Any help with my problem could be appreciated. So I'm trying to run a linear model comparing four sets of climate data (daily temperature, daily relative humidity, daily precipitation, and daily solar radiation) to two sets of growth data for willow trees (diameter and height). The climate data was recorded on a daily basis over the course of the growing season (5 months) over 3 years, while the growth data was recorded at the end of each of these 3 years when each growing season ended and the growth for that year has ended.

Now I'm trying to run a linear model comparing how the climate variables may be affecting these growth factors, but I can't seem to make it work. Do I need to ensure that the time frames for both climate and growth variables are the same? Meaning, should I average the climate variables to get averages I can compare against with the yearly records of the growth variables? And if so, how should I go about doing it correctly? Considering I keep getting results like this if I average the climate data and compare it against the yearly growth data:

lm(formula = Maxht ~ temp + RH + Precip + Rad, data = g1)

    Min      1Q  Median      3Q     Max 
-373.06  -26.60    4.57   32.57  158.20 

Coefficients: (2 not defined because of singularities)
             Estimate Std. Error t value Pr(>|t|)    
(Intercept) 17674.190   1460.144   12.10   <2e-16 ***
temp         -768.808     67.886  -11.32   <2e-16 ***
RH            -58.125      4.272  -13.61   <2e-16 ***

Precip             NA         NA      NA       NA    
Rad                NA         NA      NA       NA    
Signif. codes:  0 ‘***’ 0.001 ‘**’ 0.01 ‘*’ 0.05 ‘.’ 0.1 ‘ ’ 1

Residual standard error: 51.05 on 357 degrees of freedom
Multiple R-squared:  0.4514,    Adjusted R-squared:  0.4483 
F-statistic: 146.9 on 2 and 357 DF,  p-value: < 2.2e-16

Any help would be appreciated and I'd be happy to explain as best as I can to clarify if needed.

Thank you.

  • $\begingroup$ Are you sure your variables, Precip and Rad are okay? They look NA in the model. $\endgroup$ – HelloWorld Nov 21 '15 at 5:40
  • 2
    $\begingroup$ Yes, you have to average your climate data in a meaningful way so that you end up with a single value for each growing season. The NAs in the model most likely came up because there is insufficient data to estimate the model as it is specified since there are only three data points (i.e. years in which height was measured) and four independent variables. But it would be best if you would provide some data with that output. $\endgroup$ – Stefan Nov 21 '15 at 6:10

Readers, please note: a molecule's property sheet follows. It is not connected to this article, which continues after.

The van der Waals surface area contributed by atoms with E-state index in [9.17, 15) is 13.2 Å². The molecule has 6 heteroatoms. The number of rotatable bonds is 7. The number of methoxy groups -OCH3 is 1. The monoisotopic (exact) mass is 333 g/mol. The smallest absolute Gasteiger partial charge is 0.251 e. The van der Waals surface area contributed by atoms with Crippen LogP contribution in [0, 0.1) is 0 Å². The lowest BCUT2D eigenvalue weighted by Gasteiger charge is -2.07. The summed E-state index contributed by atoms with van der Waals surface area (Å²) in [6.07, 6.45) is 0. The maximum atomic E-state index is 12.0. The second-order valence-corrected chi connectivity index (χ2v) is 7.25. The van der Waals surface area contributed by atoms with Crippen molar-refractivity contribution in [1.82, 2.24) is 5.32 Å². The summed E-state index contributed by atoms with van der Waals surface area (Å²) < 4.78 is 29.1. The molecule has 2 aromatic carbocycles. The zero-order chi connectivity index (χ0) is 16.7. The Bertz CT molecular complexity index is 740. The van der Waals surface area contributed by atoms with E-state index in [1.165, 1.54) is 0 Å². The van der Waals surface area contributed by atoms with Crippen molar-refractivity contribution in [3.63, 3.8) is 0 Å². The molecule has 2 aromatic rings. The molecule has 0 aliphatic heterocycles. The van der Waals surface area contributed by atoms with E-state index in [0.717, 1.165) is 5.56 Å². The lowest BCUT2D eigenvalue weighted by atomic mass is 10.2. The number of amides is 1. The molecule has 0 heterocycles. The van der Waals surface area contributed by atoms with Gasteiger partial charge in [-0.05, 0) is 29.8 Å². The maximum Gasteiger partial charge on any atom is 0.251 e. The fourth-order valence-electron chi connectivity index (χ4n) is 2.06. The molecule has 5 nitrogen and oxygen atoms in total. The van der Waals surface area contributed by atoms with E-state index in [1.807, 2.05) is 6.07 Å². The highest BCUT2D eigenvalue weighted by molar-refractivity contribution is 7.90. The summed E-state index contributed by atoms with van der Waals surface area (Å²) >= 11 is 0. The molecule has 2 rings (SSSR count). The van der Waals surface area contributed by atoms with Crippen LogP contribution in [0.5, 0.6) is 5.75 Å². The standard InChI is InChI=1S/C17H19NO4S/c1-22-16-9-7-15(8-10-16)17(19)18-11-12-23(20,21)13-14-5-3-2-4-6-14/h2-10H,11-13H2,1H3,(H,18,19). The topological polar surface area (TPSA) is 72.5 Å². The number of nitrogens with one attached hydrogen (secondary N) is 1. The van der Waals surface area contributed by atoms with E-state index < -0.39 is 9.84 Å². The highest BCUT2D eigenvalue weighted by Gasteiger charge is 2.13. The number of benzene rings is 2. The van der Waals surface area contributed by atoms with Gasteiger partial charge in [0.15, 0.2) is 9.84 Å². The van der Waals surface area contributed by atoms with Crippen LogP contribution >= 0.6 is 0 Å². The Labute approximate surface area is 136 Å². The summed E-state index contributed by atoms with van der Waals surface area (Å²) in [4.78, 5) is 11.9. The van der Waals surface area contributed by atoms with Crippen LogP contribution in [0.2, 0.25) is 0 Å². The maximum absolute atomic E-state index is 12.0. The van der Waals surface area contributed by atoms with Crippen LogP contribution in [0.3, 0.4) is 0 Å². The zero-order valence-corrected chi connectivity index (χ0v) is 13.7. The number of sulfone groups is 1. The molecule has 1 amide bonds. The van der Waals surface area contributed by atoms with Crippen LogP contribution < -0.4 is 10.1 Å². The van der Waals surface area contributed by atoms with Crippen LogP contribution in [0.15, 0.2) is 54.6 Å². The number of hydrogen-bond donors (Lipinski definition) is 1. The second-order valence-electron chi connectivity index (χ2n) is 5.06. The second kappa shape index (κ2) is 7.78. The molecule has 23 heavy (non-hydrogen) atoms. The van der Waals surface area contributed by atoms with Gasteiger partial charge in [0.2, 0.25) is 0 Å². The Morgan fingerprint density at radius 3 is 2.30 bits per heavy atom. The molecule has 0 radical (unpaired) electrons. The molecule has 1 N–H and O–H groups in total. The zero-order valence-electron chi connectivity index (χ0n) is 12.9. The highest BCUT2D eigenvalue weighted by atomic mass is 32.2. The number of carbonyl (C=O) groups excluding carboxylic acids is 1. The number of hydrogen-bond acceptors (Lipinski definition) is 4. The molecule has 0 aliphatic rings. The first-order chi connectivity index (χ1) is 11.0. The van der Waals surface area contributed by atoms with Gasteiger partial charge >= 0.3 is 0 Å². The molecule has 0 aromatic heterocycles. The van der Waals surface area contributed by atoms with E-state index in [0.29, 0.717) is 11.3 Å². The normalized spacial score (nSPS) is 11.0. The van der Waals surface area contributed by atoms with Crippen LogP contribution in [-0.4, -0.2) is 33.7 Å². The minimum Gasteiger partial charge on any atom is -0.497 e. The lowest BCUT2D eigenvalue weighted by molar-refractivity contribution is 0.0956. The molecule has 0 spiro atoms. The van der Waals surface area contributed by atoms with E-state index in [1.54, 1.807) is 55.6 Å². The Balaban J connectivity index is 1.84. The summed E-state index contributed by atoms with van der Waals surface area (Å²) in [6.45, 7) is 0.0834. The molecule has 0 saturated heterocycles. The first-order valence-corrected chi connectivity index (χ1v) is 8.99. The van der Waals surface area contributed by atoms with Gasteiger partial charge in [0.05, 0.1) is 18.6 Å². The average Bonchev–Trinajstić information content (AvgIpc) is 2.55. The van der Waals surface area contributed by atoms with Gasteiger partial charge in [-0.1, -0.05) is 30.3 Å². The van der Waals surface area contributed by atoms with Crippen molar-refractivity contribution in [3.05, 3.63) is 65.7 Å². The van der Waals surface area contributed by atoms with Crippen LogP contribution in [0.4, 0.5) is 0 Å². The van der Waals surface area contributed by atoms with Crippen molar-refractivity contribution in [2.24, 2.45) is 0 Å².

You have the growth data for only three years, so essentially you have just three samples of dependent variable. Seeing that you have 357 degrees of freedom, I am guessing that you gave the year-end growth variable for each daily weather data and ran the regression. If that's the way you are doing it, I fear the model is not constructed properly.

You would want to predict how each day's weather is affecting your year-end growth. So you are left with just 3 samples here. And let's have a look at the predictors: 4 weather variables (daily temperature, daily relative humidity, daily precipitation, and daily solar radiation) for each day in the season (5 months) - so you have around 4*5*30 = 600 variables.

So you would need much larger data set than the 3 samples you have here. I guess your model can look at something like this:

Maxht ~ temp_Day1 + RH_Day1 + Precip_Day1 + Rad_Day1 + temp_Day2 + RH_Day2 + Precip_Day2 + Rad_Day2 + .......till day 150;

You can try the following things to make the model work:

First point is to see if you can have a larger sample size. You can do this probably by increasing the time frame, or including the data from some other geographies for the crop you are considering. Second is to reduce your predictor variables to very very few, considering your sample size would at-most be in double digits. You can try this by compressing the variables, say take weekly, monthly or full season avg, min or max values (as the extremes may affect the crop growth) and reduce the total variables to ~5-10.


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